NGAExperience® Nihon Goshin Aikido

Ground Fighting ~ Why We Prefer To Fight Standing

By Jonathan Wilson

Now there is certainly a place for ground based fighting.  We concede that ground fighting works for people who have trained in ground fighting.  It is designed for 1 on 1 scenarios ~ against bigger attackers who can not grapple.

Aikido is designed for a different martial scenario.  As aikido practitioners, we inherently understand that ground fighting does not work against multiple attackers.  It also does not seem to work very well against armed opponents.  

Take a guy to the ground in front of his buddies, and it’ll not take long before they’re all kicking your head in as you roll around in the dirt.  

Take a guy to the ground with a knife in his pocket and even an accomplished grapplers might be considered lucky to escape alive.  When you are grappling on the ground , you have very little awareness of the other person’s hands.  

Example #1:  True story:  I had a black sheep relative who used to brag about how many fights he’d been in which he allowed himself to be taken to the ground.  Uncle Bob would proclaim, “they can take me to the ground all day long, but the poor fellow that tries it, he’ll be the one the ambulance takes to the hospital.”  Then he’d pull a box cutter out of his pocket, and demonstrate how he could literally cut the shirt off his attacker’s back without the other guy even knowing he was being cut.  Truly horrifying.

Example #2:  Not just an isolated example either:  This exact scenario happened to a friend of mine in college.  He got ambushed in a restaurant parking lot by a guy seeking money.  Having wrestled for his high school wrestling team, my buddy did what came naturally, and took the guy to the ground.  After he got the attacker on the ground, he figured the fight was over, but the guy kept holding onto him.  He couldn’t break contact, and the attacker was constantly poking my friend in the stomach with his car keys.  After finally knocking the attacker unconscious, my buddy left the man lying on the ground between two cars in the parking lot, and joined the rest of the group inside the restaurant.

As he walked in the door, he said, “Ya’ll aren’t going to believe what just happened to me!” ~~~ He had everyone’s full attention because his shirt was covered in blood from the chest down.   It turns out the “car keys” my buddy was being poked with was actually a knife.

He’d been stabbed over 10 times in the stomach ~ and never even knew it until it was pointed out to him 2 or 3 minutes later!  He was rushed to the hospital, and almost died due to stab wounds, and then nearly died again due to the infection he got from his intestinal fluids ~ which had drained out into his stomach cavity.  He spend several weeks in the hospital, and ended up having to repeat that semester of school due to absences.  He had been a scholarship baseball player, choosing college baseball over the minor leagues, but he was never the same ball player after that day in the parking lot.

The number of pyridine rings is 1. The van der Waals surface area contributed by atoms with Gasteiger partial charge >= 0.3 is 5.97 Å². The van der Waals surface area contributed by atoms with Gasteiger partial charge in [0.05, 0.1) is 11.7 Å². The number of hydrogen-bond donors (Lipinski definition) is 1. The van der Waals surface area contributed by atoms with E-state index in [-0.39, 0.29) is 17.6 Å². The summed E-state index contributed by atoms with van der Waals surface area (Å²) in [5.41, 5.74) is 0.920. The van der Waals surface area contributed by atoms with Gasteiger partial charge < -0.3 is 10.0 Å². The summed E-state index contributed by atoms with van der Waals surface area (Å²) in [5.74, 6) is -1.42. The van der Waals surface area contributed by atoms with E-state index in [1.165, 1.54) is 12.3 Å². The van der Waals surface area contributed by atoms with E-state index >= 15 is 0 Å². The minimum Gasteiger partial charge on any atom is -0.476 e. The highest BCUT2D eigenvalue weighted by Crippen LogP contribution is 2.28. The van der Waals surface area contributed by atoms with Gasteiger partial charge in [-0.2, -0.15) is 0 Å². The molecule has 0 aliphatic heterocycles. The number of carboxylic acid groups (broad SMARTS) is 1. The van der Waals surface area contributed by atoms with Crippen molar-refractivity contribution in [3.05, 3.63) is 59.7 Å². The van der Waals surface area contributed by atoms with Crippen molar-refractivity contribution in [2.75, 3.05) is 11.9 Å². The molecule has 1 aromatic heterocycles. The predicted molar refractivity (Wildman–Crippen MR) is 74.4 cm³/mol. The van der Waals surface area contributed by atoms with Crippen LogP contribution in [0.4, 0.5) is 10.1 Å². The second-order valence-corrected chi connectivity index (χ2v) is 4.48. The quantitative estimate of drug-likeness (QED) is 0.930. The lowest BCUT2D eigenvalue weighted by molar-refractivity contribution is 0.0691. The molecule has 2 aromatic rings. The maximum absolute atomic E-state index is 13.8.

Example #3:  Here’s a name everyone remembers:  “Trayvon Martin.”  Witness accounts claim that Trayvon had assumed the top position (controlling position) on the ground in a fight, after an altercation started between he and a neighborhood watch leader who confronted Trayvon for looking suspicious.  Rightly or wrongly accused, Trayvon initiated the fight and was in the process of beating the neighborhood watchdog guy up from the top position on the ground, when the neighborhood watchdog guy shot Trayvon through the chest and killed him.

My point:  Ground fighting ~ even if you are highly skilled may still be extremely dangerous ~ and should be avoided at all costs.  That said, it must be trained, so that we can get back to our feet quickly, or finish the fight on the ground if we ever find ourselves in that situation.

So what to do, well, I’d submit that spending just 20 - 30 minutes a week working on the basics of ground fighting would help many aikido students should they ever get knocked down in a fight.  Most importantly, I’m not sure you even need a complete “tool box” to be capable on the ground against most attackers.  Note that in learning to defend ourselves on the ground, we are not exchanging our art for another art, we are simply preparing ourselves for a legitimate martial possibility.  

Consider the three techniques to the left as essential ground fighting recovery techniques for aikido students.

Related Article:

Ground Fighting Essentials

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Ground Fighting Necessities

“The Hook Sweep”

For our purposes, the technique would probably end when nage resumes his standing position @ 1:00 minute

Ground Fighting Necessities

“The Elevator-Hook Sweep”

Different than the Hook Sweep ~ and works when you are on the bottom of the fight in the “guard position.”

Note is gets you to the top of the fight but not to a standing position.

Ground Fighting Necessities

“The Arm Trap & Roll Escape”

Different than the Elevator Hook Sweep ~ works when you are on the bottom of the fight and your attacker is in the “mount position.”

Note is technique gets you to the top of the fight but not to a standing position.

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